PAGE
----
Lacey: What a wonderful first day for our lizard research study! My first group of students caught two anoles and one fence lizard. They also were experts at catching frogs as they caught and identified three different frog species. Unfortunately, the new lizard traps we set out do not seem to be working, because the crickets we used for bait have escaped. This evening after the frog calls reminded me why I am always so impressed with our HRE staff. Several staff members stayed up late helping me track down fluorescent powder so that we can try to track lizards tomorrow night during the night hike.


Aerin: This is the day I get to observe the SRA at Lacey’s lizard project. He’s a student, Francisco (not his real name) I observed intensely last year and I look forward to seeing how he will do on the job as Lacey’s research assistant this year. She’s a great teacher, allows students to do things hands on, and works oh-so-smoothly with those high school kids. She really knows how to encourage them to love science. He was nervous today—come to think of it, we didn’t have the lizard project at the HRE he went to last year. Lacey researched it and developed it on her own last year. I remember we bought a dozen lizards from Carolina Biological Supply in case we didn’t catch any, and we caught tons to measure, weigh, etc. So this year I saw there were fewer bought lizards, she too had built up her confidence the kids would find wild specimens to learn how to ‘process’ by weighing and measuring them. Francisco was good at catching them with his hands or with the lasso, and he was kind to work with first year students one-on-one. He didn’t give answers away, he was good about having them find things out for themselves. My biggest achievement today was that the black lights I ordered before camp for the fluorescent tracking did arrive by UPS in time to do the activity tonight! We can really do this. . . Dr. Matthews had suggested it and between the not being able to find the fluorescent powders and no black lights, we were not sure if we could pull it off or not. . .Lacey and Rada (the biologist from UNCG) found some in a Crayola kit we could use. The kids had so much fun with it they marked their faces with ‘war paint’ to go out and track lizards with the black lights at night. I ran the art elective tonight, and Sandy was my one and only student making models of herps. She did like art, and did a great job too! Her model turtle was incredible!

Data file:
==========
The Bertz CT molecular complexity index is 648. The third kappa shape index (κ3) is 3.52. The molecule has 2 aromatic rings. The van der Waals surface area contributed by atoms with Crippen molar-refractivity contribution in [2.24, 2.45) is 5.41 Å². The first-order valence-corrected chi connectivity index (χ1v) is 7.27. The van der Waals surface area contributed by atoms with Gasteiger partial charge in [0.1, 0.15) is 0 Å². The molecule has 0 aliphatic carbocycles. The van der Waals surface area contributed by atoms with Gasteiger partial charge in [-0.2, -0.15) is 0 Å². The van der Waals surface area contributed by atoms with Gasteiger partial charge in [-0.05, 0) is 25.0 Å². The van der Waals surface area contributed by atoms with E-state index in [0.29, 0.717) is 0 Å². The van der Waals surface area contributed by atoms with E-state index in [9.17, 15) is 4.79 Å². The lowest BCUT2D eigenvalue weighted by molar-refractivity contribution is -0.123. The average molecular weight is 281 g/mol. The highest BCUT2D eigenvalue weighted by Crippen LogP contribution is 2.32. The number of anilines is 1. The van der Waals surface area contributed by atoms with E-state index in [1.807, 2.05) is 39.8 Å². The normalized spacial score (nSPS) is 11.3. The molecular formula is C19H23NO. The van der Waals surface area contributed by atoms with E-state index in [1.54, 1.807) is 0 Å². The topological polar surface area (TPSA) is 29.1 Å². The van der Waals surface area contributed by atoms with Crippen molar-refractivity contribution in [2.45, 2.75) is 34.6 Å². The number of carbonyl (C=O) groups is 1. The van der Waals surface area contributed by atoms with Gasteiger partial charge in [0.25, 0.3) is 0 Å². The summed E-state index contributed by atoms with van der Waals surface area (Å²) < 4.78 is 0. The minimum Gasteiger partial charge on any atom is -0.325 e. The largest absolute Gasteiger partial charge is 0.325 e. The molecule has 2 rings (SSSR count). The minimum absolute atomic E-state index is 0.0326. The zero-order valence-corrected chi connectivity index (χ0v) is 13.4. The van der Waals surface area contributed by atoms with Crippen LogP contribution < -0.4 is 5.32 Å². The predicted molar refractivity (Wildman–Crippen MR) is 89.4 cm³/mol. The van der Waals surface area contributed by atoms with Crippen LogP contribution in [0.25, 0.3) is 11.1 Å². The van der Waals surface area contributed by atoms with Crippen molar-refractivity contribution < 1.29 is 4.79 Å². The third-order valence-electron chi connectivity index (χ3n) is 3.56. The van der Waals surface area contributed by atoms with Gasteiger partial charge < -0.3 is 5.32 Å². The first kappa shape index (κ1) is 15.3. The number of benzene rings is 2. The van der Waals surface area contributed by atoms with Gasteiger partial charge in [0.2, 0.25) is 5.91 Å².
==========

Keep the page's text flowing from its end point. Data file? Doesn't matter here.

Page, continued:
Lacey: Well, we definitely were on a roll today. My group caught six different lizard species today (anole, fence lizard, six-lined racerunner, five-lined skink, ground skink, southeastern five-lined skink). Though we did not find any new species to Rockfish, this was a record number of species captured in one day. During the afternoon while the participants were doing camp activities, a group of us went on a search for fluorescent powder. The best we could do was a glow in the dark Crayola chalk kit. When we got back to camp, we tried the chalk in the bathroom, and it was fluorescent! Now, we have to go set out the lizards, so we can track them tonight with the students. This is why I love science: creativity and problem solving at its finest.


Aerin: Back to observe Nancy, and the snakes project. I need to observe any progress in her SRA job. . . and she seems to still feel she has to do it her way first. I think she would rather run the snake project on her own. Ah!